The more alarming news in this report is the increase in high-deductible health plans, both those acquired through employment and especially those purchased in the individual market. The increase in private coverage made possible through the establishment of state insurance exchanges will be in lower-actuarial value plans – primarily high-deductible plans. Also employers are expected to shift more of their plans to high-deductible coverage.
High-deductible plans equate with underinsurance. These plans leave people with health care needs vulnerable to financial barriers to care. With this report, once again we see that underinsurance is becoming the new standard in America. That wouldn’t occur if we were to adopt an improved Medicare for all.
By George Pauk, M.D.
The Affordable Care Act, whose fate currently rests in the hands of the Supreme Court, has been characterized by some politicians as a major health reform. In fact, the law represents only a small increment of change. From a system standpoint, it hardly rocks the boat. It keeps for-profit health care corporations in the driver’s seat.
The ACA was carefully crafted to avoid upsetting the “gorilla in the room” – the private insurance industry – and was largely tailored to benefit that industry, particularly by facilitating the expansion of its customer base by at least 16 million people and lavishing it with over $447 billion of taxpayer money.
The last major health reform worthy of the name was the 1965 enactment of Medicare, a publicly funded program that has sharply reduced poverty, relieved suffering and saved countless lives. The ACA’s impact, if it is upheld by the court, will be much more modest by comparison. The main reason why: it leaves our population firmly in the grip of the avaricious private insurers with a class and employment based and fragmented system.
The arguments over the ACA at the Supreme Court last March were illuminating. Did you hear the justices, lawyers, and politicians on both sides of the law opining with authority about our health care? Wow, they seem to really think they know their pathology, epidemiology, pharmacology and health care “system-ology.”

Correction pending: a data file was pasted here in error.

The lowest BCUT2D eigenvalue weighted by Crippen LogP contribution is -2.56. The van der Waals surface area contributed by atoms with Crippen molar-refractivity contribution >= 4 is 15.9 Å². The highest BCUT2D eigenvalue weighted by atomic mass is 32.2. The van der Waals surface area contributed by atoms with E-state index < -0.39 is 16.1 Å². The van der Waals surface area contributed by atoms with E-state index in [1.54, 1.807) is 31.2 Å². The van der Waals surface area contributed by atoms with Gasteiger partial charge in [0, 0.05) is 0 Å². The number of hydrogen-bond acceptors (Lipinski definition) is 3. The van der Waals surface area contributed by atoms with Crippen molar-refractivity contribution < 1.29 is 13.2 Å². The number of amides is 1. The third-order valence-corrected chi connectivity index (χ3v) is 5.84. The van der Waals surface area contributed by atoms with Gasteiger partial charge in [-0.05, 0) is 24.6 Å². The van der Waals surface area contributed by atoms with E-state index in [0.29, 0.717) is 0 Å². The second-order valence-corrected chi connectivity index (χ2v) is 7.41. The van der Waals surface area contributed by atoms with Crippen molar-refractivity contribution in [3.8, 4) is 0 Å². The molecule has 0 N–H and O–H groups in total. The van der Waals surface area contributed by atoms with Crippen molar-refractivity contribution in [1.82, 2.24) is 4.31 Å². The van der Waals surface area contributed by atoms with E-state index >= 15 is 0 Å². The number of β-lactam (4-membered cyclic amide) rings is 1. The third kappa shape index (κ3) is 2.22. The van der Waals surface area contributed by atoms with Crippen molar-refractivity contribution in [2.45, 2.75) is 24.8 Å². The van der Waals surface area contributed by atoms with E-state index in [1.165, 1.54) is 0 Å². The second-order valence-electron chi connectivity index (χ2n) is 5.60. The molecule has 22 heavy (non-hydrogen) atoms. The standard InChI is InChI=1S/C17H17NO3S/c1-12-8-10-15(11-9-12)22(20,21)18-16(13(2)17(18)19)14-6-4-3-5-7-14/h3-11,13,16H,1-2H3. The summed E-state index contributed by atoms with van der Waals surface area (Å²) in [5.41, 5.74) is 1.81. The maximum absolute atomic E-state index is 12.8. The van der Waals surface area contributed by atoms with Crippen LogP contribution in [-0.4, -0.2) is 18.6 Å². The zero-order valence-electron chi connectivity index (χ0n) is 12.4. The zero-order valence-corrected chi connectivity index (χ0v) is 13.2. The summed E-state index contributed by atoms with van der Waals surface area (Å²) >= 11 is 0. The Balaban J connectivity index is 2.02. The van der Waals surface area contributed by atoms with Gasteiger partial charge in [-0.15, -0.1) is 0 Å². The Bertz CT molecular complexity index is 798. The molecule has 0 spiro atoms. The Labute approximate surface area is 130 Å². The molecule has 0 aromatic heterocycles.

I remember wondering at the time if I should ask Chief Justice Roberts for advice about my gall bladder or just how much broccoli I should eat.
Unfortunately, Congress and the White House have succumbed to the blandishments of the medical-industrial complex. They’ve become captives to corporate lobbyists and big campaign donors. As a result, they’ve spurned the voices of those most qualified to speak about health care: our nation’s patients and the health professionals who care for them.
Most on-the-ground health care providers (including physicians, nurses, social workers and therapists) believe that private insurance companies represent unnecessary, profit-seeking middlemen who should be replaced by a single-payer, publicly financed program providing truly universal, comprehensive care: i.e. an improved Medicare for All.
A peer-reviewed survey in the Annals of Internal Medicine in 2008 showed 59 percent of U.S. physicians now support government legislation to establish national health insurance, a jump of 10 percentage points from just five years before.
Polls, surveys and “citizen juries” have consistently shown that two-thirds of the public agrees with the idea of improving the Medicare program and expanding it to cover every person in the United States from birth to death. Just drop two words, “over sixty-five”.
The main obstacle to achieving this commonsense goal (and the main factor causing the deterioration of health in the United States today) has been the corporate takeover of health care and the for-profit health industry’s political lobbying.
Corporate lawyers, politicians, and business people have run us through a dizzying spin of HMOs, PPOs and the latest fad, ACOs, and through other so-called reforms with the goal of establishing privatized, corporate profit centers.
Today, it is more or less accepted as a given that health care CEOs “earn” yearly rewards in the tens of million dollars for making profits off the sickness of our patients. Unfortunately, the remaining nonprofits have adopted many for-profit practices.
Yet it is clear that the private insurers’ brutal denial and delays in authorizing care result in enormous human suffering and the premature death of many thousands each year.
The insurance industry is not like a physician or nurse, whose goal is to provide good care for a patient. The insurers know they will be rewarded by allowing less care, or by denying care. Such denials boost the insurers’ bottom line. Ethics goes out the window in this callous calculation. Cost control of health care is also not in the interest of business simply because larger volumes of funds provides larger profits.
We now await the Supreme Court ruling. The court, which has generally favored corporate interests, may rule to uphold the law or to strike it down, in whole or in part. In either case, we’ll still end up saddled with the greedy private insurers.
We can’t go on like this. It’s immoral and economically unsustainable. Whatever the court’s ruling is, our nation needs to immediately move to enact true reform: a single-payer system, otherwise known as an improved Medicare for all.
Dr. George Pauk lives in Phoenix, where he practiced internal medicine and endocrinology until his recent retirement. He is a member of Physicians for a National Health Program (www.pnhp.org).
SICK IN MASSACHUSETTS: Views on Health Care Costs and Quality